[e2e] Protocols breaking the end-to-end argument
L.Wood at surrey.ac.uk
Thu Oct 29 12:43:17 PDT 2009
On 29 Oct 2009, at 18:05, Dave Eckhardt wrote:
> > Define "the market" as all the places where switched Ethernet
>> is used today, crank in some realistic shares, and tell me
>> what you get; by guess is that coax Ethernet was deployed in
>> around 10-20% of the places where twisted pair and optical
>> Ethernet LANs, MANs, and WANs are used today
> Now I get it: when you wrote "Ethernet only became dominant
> when we dumped CSMA/CD for the collision-free, flow controlled,
> full duplex switches that we use today" you meant something
> like "Switches were a necessary addition to Ethernet before
> it could grow from a single-building LAN to a campus-spanning
> technology". I buy that, because treating an entire campus
> or medium-sized company as one collision domain wouldn't have
> worked out very well.
Never mind that.
Two anecdotes from the early days of my comparatively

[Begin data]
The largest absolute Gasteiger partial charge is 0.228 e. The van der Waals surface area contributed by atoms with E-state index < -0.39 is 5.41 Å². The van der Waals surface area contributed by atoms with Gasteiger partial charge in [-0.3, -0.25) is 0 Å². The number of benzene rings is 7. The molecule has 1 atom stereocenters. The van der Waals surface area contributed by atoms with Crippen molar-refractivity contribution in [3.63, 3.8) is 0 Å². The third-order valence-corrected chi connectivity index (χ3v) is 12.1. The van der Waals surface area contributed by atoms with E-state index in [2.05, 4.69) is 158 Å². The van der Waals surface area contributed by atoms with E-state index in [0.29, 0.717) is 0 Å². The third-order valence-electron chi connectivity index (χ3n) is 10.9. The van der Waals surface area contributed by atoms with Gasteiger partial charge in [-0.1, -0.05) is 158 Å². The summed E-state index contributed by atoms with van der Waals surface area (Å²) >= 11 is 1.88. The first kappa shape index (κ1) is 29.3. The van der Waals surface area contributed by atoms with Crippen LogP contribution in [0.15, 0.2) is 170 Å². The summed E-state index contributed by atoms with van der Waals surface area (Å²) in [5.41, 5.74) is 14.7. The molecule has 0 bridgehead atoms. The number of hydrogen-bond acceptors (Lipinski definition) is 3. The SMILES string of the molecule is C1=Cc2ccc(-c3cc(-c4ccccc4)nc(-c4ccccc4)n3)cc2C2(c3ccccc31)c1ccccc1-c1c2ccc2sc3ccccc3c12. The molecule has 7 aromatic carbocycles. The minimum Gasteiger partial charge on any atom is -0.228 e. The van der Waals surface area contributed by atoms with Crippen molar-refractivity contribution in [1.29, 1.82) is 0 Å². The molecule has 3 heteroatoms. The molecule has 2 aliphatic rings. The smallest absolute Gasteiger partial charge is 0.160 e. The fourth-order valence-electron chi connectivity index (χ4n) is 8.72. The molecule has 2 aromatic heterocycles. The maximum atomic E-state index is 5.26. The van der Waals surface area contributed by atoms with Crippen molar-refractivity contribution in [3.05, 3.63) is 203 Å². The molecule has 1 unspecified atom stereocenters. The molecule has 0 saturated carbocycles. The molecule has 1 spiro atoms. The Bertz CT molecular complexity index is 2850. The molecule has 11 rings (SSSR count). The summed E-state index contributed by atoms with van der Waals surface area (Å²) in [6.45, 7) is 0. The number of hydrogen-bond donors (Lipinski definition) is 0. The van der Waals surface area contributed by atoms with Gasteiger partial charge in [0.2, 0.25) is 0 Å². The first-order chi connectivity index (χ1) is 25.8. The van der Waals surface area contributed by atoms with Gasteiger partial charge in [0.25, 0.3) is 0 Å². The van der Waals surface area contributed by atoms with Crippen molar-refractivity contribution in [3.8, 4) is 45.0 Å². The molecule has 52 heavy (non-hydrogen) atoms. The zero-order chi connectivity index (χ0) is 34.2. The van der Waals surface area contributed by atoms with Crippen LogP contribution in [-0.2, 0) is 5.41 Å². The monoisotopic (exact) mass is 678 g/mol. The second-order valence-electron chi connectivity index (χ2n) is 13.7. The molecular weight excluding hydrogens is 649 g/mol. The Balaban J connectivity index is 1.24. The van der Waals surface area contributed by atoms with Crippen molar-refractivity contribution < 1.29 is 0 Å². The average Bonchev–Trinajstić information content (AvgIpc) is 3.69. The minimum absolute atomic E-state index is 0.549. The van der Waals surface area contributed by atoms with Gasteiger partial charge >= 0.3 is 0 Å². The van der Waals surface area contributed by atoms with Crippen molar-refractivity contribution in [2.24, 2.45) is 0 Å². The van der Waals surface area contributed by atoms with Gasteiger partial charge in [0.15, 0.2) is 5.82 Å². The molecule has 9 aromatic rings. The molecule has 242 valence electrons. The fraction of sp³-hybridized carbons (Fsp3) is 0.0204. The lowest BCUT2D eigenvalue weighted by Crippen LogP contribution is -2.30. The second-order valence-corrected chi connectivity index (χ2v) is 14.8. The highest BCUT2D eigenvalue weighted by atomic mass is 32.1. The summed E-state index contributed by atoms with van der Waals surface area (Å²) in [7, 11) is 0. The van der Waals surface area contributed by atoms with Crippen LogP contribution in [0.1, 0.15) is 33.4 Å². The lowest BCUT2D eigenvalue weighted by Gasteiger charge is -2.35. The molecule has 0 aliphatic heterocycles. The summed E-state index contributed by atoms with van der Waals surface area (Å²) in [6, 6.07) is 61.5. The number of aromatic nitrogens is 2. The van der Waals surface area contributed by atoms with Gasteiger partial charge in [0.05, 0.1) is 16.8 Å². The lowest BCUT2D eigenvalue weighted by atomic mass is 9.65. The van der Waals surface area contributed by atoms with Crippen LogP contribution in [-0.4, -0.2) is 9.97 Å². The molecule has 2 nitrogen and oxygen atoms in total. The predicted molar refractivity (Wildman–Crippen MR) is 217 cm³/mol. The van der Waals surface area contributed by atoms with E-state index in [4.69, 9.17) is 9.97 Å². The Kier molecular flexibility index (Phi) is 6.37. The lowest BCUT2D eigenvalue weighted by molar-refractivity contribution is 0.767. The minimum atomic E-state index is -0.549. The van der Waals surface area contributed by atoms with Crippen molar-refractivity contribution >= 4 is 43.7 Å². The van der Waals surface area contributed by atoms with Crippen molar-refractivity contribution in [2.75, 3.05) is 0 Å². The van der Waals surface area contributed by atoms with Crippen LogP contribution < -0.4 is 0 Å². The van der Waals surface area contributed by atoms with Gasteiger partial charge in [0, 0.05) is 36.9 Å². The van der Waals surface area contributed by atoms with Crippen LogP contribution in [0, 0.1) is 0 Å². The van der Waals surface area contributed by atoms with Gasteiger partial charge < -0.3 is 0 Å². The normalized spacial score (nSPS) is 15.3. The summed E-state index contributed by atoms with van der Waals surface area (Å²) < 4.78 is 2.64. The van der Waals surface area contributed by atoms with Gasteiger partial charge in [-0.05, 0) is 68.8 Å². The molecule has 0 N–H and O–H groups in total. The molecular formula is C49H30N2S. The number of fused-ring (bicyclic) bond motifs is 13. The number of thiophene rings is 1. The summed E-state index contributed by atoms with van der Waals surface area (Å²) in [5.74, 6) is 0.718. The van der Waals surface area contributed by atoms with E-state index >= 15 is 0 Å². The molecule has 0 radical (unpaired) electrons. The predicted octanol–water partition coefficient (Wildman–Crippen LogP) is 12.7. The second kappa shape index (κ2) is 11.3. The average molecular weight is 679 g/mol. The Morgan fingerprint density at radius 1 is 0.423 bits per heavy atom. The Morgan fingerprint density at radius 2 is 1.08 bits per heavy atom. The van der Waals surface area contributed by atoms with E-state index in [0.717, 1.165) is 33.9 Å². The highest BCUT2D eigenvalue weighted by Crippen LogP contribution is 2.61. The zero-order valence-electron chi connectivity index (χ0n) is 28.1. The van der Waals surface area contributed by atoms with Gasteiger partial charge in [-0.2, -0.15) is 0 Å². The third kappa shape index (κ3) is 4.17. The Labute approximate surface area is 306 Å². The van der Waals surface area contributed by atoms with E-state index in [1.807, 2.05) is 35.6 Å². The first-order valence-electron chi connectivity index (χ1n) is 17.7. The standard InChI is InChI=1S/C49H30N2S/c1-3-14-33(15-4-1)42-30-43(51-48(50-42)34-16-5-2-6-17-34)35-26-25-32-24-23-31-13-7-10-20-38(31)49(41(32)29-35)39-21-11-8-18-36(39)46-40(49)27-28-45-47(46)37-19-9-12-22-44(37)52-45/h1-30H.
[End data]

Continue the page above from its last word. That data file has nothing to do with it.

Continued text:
late PhD studies (1996 or so):
1. The networks lab was next to the artificial intelligence
lab. The AI students were cooler than we were; they dressed
better, had more funding, and had laptop computers. But,
in connecting the laptops to the Ethernet LAN, they didn't
care how a big shared Ethernet coax LAN worked. They'd
just hook up connections any old how, T off more coax,
disconnect when they were done... and often they'd bring
the network down, usually just before they locked up and
took their laptops home for the day.
Never mind collisions. Ethernet switches were necessary
just to protect against and isolate the users.
2. Everyone in networks was working on ATM, and talking
about the Next Big Thing: 25Mbps ATM to the desktop.
I kept looking at the 10Mbps Ethernet we were already
using all the time every day along with the TCP/IP
stack to do daily work on and send emails about ATM,
thinking "Something is wrong with this picture."
DTN work: http://info.ee.surrey.ac.uk/Personal/L.Wood/saratoga/
<http://info.ee.surrey.ac.uk/Personal/L.Wood/><L.Wood at surrey.ac.uk>
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